Thats why older women (plus 45) have very good outcomes with donor embryos and frozen embryos made from younger gametes (ie eggs and sperm) A uterus can support a pregnancy at any age. Some very advanced maternal pregnancies worldwide are proof of this. Most if not all celebrity pregnancies at reproductively speaking, advanced ages, (46-50 years old) are from younger donated eggs or embryos. Embryos frozen stay the same age. Unfortunately it is eggs and sperm in their natural state that age, reducing the likelihood of pregnancy in the later reproductive years from age 35 onwards, taking another dip at 40 and then in the most case declining rapidly post 43-45years old.
So yes, waiting will not reduce pregnancy rate with younger frozen embryos, so she can wait and see how she feels. I am sure the op understands this being through the rollercoaster of ivf.
Believe me, one of the very few positives to come out of ivf treatment.
Edited by coolbreeze, 27 April 2012 - 08:41 PM.
Posted 27 April 2012 - 08:41 PM
I agree there is no rush to make a decision about what to do with the embryo's - just keep them in storage for now. There are other options besides destroying or transferring anyway.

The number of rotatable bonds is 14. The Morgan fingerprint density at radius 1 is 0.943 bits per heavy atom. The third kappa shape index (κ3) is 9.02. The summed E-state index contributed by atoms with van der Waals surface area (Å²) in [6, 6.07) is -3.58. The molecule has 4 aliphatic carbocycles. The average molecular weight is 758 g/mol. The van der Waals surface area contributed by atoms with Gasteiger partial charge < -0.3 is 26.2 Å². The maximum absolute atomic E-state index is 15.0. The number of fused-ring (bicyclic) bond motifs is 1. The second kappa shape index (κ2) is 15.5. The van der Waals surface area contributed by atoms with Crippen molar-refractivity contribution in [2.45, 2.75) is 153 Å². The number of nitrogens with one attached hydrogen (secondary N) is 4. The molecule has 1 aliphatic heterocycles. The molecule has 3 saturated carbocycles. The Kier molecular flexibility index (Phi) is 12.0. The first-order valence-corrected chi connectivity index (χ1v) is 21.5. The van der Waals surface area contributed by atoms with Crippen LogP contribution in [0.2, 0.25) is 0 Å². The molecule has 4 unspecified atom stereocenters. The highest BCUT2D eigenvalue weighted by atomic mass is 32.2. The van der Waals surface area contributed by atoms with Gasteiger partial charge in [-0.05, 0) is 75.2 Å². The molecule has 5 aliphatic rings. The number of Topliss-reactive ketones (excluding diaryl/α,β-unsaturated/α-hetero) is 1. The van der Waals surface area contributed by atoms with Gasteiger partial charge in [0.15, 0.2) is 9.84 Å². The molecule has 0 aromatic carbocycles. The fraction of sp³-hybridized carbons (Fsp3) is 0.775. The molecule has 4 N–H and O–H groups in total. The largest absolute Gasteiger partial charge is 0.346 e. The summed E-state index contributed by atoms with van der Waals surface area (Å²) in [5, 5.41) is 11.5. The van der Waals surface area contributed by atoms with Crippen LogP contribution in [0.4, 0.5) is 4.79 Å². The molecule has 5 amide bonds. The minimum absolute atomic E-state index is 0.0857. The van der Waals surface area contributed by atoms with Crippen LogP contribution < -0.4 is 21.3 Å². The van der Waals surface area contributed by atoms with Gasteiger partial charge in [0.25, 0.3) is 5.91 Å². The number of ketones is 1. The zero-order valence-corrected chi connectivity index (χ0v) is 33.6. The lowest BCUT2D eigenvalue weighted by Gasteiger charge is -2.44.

The decision about weather to try for another child is separate in a lot of ways. Disregard the fact that you have some on ice - pretend do didn't for the sake of it. Would you choose to start TTC another child this year, next year etc.? I don't think the fact that there are embryo's waiting there should influence the decision about whether another child is right for your family.
Posted 27 April 2012 - 11:20 PM
I'd keep them. We disposed of some when we thought for sure we were done. Five years later we changed our mind. It's so much more expensive now that I'm kicking myself. Keep telling myself they were 10 years frozen and the science is more advanced now. But then I'm 10 years older and not responding like I did in my 20s. Your embryos might be more valuable than you think if you decide your family is not done.
Posted 14 May 2012 - 09:41 PM
Thank you all so much for your replies. It is really helpful reading the responses and has made me feel calmer waiting longer with the decision.
I have felt time is running out because I will be 44 for this year and I also think I'm probably too old for a third child. If I was still in my 30s I would not hesitate to try them.
I don't know anyone who has had a successful pregnancy at this age and I have to admit I'm scared I'm too old to be trying for another baby.
I am totally content with the wonderful sons I have, but the problem is I feel so guilty not giving the frozen embryos a chance as well.
My DH will not consider donating the embryos and our Dr. said they need to be from a women 35 or younger to be eligible for donation.